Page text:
As pride month comes around each year, all sexualities, old and new, receive the recognition that helps society learn about and acknowledge these groups. Pride month is also a chance for those in the LGBTQIA+ community to be encouraged to accept and express themselves because many people in the community are not accepted by their family and friends. As people continue to learn about themselves, identities can be created to be more expansive and inclusive for everyone. Recently, there has been a spotlight on asexuality as more people find they can define themselves with the identifier. As someone who is asexual, I want to explore and explain what it means to be asexual.
What is asexuality?
Asexuality is simply the lack of sexual desire. However, being asexual does not mean that you cannot love or be attracted to people. Sexual and romantic attraction is becoming more acknowledged as separate things because more people are starting to identify with asexuality. There is still more research to be done on the variance of asexuality because it is not contentious sexuality like homosexuality, bisexuality, or pansexuality. Some researchers have attempted to study asexuality to help explain the classification and characterization of the many levels of asexuality.
Research on Asexuality
A small study showed that while there is not much variance in the gender of people who identify as asexual, an interesting statistic is that Asexuals were more likely to have completed college (Prause). The main characteristics surveyed in the study were the history of sexual activity, definition of asexuality, lack of motivations to engage in sexual activity, and concerns about being different from each individual. The main hypothesis was that those who identify as asexual would have a lack of sexual desire but not necessarily lack sexual motivation. The term sexual motivation was new to me and is defined as follows: “desire for sexual behaviors that is driven by external cues.”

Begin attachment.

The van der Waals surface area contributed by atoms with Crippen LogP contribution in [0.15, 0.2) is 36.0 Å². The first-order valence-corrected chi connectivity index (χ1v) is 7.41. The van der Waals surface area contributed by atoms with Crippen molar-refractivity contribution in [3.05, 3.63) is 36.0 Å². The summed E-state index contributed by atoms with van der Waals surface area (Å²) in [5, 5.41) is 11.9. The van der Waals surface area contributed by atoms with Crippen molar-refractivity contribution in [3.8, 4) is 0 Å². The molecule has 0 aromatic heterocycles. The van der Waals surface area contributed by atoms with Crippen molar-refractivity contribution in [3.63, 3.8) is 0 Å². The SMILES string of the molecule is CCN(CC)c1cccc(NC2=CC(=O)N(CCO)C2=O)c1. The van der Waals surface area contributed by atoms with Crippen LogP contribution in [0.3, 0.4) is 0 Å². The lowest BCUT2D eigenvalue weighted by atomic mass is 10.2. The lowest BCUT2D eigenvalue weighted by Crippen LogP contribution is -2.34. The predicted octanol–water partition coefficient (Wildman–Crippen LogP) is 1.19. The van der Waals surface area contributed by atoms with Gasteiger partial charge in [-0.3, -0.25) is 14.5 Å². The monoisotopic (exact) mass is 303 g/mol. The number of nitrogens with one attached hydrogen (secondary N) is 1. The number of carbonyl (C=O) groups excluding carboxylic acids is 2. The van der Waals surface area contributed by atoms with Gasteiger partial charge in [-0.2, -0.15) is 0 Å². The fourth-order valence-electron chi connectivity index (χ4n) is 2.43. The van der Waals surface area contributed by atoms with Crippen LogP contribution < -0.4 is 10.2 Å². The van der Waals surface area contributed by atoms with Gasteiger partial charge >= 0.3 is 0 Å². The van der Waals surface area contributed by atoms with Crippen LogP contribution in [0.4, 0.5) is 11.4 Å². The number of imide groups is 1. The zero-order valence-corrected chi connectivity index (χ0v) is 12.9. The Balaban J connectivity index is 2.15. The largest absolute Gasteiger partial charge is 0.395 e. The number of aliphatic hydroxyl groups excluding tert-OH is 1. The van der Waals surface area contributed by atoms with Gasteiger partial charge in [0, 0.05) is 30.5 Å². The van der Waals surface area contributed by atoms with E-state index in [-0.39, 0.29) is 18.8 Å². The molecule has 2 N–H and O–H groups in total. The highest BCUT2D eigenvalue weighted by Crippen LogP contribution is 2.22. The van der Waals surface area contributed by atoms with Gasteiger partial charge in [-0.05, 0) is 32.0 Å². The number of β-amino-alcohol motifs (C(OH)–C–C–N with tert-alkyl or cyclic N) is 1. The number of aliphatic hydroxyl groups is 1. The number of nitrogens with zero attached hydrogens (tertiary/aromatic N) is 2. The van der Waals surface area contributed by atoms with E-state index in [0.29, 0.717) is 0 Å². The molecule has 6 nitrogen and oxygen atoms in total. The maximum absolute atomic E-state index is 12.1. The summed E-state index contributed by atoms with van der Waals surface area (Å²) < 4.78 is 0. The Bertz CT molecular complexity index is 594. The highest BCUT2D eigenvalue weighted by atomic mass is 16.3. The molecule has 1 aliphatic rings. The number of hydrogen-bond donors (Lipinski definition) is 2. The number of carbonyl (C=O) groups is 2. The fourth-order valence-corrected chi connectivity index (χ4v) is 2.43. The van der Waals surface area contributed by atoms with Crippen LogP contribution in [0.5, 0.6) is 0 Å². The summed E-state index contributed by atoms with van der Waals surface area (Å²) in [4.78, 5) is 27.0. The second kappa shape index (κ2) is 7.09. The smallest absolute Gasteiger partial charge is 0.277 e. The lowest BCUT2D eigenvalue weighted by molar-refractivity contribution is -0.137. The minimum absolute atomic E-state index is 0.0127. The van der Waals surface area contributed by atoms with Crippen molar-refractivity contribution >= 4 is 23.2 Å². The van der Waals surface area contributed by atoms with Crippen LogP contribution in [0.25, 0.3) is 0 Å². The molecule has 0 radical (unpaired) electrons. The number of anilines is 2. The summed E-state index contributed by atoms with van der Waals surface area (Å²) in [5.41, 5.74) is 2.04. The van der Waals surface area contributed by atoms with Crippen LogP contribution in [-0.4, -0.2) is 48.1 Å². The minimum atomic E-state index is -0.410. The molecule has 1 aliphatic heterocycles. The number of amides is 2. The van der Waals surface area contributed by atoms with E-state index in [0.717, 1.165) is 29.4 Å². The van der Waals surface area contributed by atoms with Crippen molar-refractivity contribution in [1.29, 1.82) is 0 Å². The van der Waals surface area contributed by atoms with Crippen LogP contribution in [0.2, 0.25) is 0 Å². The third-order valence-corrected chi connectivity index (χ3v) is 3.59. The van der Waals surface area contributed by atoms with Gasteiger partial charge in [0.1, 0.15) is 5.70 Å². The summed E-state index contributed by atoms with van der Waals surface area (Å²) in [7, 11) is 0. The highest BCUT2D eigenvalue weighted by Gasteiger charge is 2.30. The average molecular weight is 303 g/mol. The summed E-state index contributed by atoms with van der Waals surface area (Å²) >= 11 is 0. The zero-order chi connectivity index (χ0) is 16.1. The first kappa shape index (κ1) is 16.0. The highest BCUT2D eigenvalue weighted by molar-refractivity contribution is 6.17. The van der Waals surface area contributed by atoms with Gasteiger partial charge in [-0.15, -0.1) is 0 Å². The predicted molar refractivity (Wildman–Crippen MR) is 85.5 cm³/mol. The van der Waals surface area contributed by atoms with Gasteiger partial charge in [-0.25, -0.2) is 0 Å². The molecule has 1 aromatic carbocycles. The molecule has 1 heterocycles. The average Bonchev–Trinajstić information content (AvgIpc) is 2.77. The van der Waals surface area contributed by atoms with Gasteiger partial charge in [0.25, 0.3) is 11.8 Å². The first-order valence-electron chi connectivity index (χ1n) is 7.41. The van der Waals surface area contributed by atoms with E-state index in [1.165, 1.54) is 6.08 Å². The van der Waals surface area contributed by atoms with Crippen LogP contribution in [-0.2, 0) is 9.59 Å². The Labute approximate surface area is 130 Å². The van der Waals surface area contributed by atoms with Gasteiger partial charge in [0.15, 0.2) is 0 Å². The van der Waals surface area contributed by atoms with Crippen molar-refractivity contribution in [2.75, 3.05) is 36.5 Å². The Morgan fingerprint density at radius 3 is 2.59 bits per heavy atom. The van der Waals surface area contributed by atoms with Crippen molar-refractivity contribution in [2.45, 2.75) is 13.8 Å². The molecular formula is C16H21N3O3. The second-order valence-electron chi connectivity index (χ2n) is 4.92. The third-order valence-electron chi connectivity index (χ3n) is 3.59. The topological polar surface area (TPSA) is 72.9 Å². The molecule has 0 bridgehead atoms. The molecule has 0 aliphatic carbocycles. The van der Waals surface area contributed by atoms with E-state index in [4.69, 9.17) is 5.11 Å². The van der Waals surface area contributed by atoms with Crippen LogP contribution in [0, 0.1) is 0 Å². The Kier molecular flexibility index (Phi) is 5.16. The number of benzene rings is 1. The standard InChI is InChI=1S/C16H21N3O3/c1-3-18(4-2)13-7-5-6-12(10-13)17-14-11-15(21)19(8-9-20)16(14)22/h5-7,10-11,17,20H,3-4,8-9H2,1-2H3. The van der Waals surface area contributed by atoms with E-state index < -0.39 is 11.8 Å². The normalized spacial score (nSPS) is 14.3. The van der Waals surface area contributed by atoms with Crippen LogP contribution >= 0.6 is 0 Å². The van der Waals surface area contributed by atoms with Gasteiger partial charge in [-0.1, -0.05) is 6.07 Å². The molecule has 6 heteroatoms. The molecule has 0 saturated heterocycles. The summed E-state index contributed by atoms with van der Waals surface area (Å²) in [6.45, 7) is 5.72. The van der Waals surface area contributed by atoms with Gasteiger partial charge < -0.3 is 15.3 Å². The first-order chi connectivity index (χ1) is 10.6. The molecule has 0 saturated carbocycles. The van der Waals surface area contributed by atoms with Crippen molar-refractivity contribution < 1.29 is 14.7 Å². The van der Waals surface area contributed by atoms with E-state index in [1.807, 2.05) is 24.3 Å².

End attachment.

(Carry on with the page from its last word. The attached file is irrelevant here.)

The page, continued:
Another interesting result from this study was the types of experiences that researchers expected Asexuals to have. These expected experiences included a psychological problem, a negative sexual experience, little to no sexual desire, little to no sexual experience, and even simply no difference from non-asexual. After participants finished the study, the most common experience reported was little to no sexual desire, which is how I personally have always understood asexuality although people can certainly have different reasons for identifying as asexual. With different experiences comes a spectrum of asexuality that has many gray areas.
The Spectrum of Asexuality
Any identifier can be on a spectrum as they are simply labels that help people express themselves and explain to others how they experience life and that help people on their journey of self-discovery. While some people experience literally zero sexual attraction, some people may simply feel that their sexual desire is simply significantly less than their peers. Someone who identifies as asexual may not identify as aromantic, which is the lack of romantic attraction to others. Romantic identifiers are a new way for people to express how they are attracted to others without the sexual aspect of attraction. While asexuality is coming more to the forefront of pride, the concept of romantic attraction is still a fairly new thing for some people to understand, but with more research and scientific backing, all aspects of sexuality can be more accepted by society.
Asexuality is still valid sexuality whether someone experiences no sexual attraction, sexual attraction to a single person, or sexual attraction that comes far and few between. I am glad that asexuality is receiving more acknowledgment from the general public and is becoming more understood as studies continue to help define and characterize what asexuality really means because it is such a gray spectrum.
Prause, Nicole, and Cynthia A. Graham. “Asexuality: Classification and characterization.” Archives of Sexual Behavior 36.3 (2007): 341-356.